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Facing my fear of heights in Whistler, Canada

Facing my fear of heights in Whistler, Canada

Last Updated on May 31, 2022

I remember standing on top of the Eiffel Tower and how my knees turned to jelly when I looked down. How my heart rate doubled when I was walking across the bouncing suspension bridge over the Rio Grande Gorge in New Mexico last year.

One of the worst experiences was walking along the indoor balcony of Mexico City’s Fine Arts Palace, where only a small balustrade keeps people from falling down onto the ground floor. Just coming somewhat close to that balustrade caused me to nearly hyperventilate. Even being inside of high buildings is enough to make butterflies swirl around in my tummy – not the good kind though… More like thousands of annoying little ants running around my intestines. Reading this story about the floor of the glass bottom viewing boxes in Chicago’s Willis Tower cracking was enough to give me sweaty palms.

I remember how everyone was hanging out in that box the last time we went up there to enjoy the views over Chicago, seemingly careless and happy about the thrill of seeing the street right below their feet, and me just wanting to pull them all out of that damn thing, sweating heavily and my heart racing.

Willis Tower Chicago Glass Bottom

My fear of heights is bordering on a panic of heights. The edge walk on top of Toronto’s CN Tower? My nightmare. Abseiling from the highest building in La Paz? Horror. Walking on a tiny walkway hundreds of meters above an abyss? Unthinkable. And just looking at the height in these pictures of the world’s tallest rope swing make me feel like throwing up. Bungee jumping o skydiving? Only over my dead body.

death road bolivia

But then I did this recently. Don’t ask!

And yet, here I was, standing on the lowest step of a set of stairs that led into nothing but thin air, about to step off it, into… nothing. The ground hundreds of feet below me (apparently the height is equivalent to a 20-story building), and I was only hooked to a small metal snap hook via a thin rope that was holding my harness (and my entire body weight!), connected to an over 2,000ft long steel rope; the end of it not even visible from our starting point. What the hell was I doing here?!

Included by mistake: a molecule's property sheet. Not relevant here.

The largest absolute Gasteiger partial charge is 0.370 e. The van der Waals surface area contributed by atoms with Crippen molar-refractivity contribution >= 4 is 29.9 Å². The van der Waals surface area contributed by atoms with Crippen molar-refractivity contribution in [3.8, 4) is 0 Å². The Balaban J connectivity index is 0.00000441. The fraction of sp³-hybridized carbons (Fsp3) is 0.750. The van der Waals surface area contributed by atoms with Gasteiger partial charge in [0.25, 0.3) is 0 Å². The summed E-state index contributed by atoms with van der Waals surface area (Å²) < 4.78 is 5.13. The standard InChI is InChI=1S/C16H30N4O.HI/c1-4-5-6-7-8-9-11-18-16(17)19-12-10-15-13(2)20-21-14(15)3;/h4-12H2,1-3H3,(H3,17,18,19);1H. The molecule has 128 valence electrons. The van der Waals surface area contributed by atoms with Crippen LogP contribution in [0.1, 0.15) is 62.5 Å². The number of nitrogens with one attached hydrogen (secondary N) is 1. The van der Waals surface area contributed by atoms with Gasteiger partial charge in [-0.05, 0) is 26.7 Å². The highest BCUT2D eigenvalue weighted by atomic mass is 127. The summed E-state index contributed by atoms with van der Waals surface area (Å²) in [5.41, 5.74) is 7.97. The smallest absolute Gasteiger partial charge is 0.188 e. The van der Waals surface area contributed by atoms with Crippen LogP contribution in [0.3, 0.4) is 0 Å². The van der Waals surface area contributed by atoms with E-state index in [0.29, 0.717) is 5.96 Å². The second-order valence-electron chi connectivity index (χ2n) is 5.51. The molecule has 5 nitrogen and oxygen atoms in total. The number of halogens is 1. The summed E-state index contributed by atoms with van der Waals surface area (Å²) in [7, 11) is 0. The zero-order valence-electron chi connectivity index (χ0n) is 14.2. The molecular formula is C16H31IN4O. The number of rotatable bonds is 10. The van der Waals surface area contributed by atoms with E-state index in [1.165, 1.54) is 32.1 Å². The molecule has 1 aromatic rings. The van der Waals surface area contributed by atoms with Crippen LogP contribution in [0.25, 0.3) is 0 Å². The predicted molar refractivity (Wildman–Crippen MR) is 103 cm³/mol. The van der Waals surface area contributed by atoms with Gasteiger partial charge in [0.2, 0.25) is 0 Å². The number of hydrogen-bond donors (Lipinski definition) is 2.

Rease Ziplining

Not everyone was as terrified as I was. Certainly not Rease!

This wasn’t my first attempt at ziplining. The first one in 2007 seemed even more pathetic now that I was about to whiz from one mountain to another with speeds up to 90kmh/55mph. Back then, Jess and I were visiting Cornwall and were invited to try out a brand new zip line off a cliff over a beach – one single short zip line, and we’d be lowered to the ground (which was much closer to the zip line than this one) after a quick 20-second ride. We were standing next to each other on the parallel steps, counting down: three, two, one… And neither of us let go. This went on for about fifteen minutes until we eventually jumped off the cliff (literally), even though we were both terrified and convinced that we were stupid for doing this. I felt sick to my bones all day after that.dani ziplining Whistler

Fast forward seven years and here I am on a parallel zip line again, this time about to jump off a stair that leads into the air, and four more ropes like this one after that.

Admittedly, I wasn’t here because my idea of an awesome afternoon in Whistler involved whizzing through tree tops, but because the fab team behind the Great Coast Road Trip had arranged ziplining in Whistler for us two adventurous girls. And at the time, it had seemed like a splendid idea. Now that I was actually about to jump off these stairs, not so much anymore. Like, not at all. Could I possibly chicken out?

When the first two people went, I felt my heart sink to my boots. I told Rease we’d had to go soon after – I knew that if I waited too long, my fear would turn into panic and there was no way I would be able to let go once that happened. The next two people went, and we were up next. I felt like crying. Why do people do this, I thought to myself. Rease on the other hand was beyond excited and couldn’t wait to go. I had to do it. Back in Cornwall, it was just the two of us – we could have chickened out – but here was a whole group that was in search of a thrill, which meant if I would take as long as I took in England, I’d slow down (and annoy) the whole group.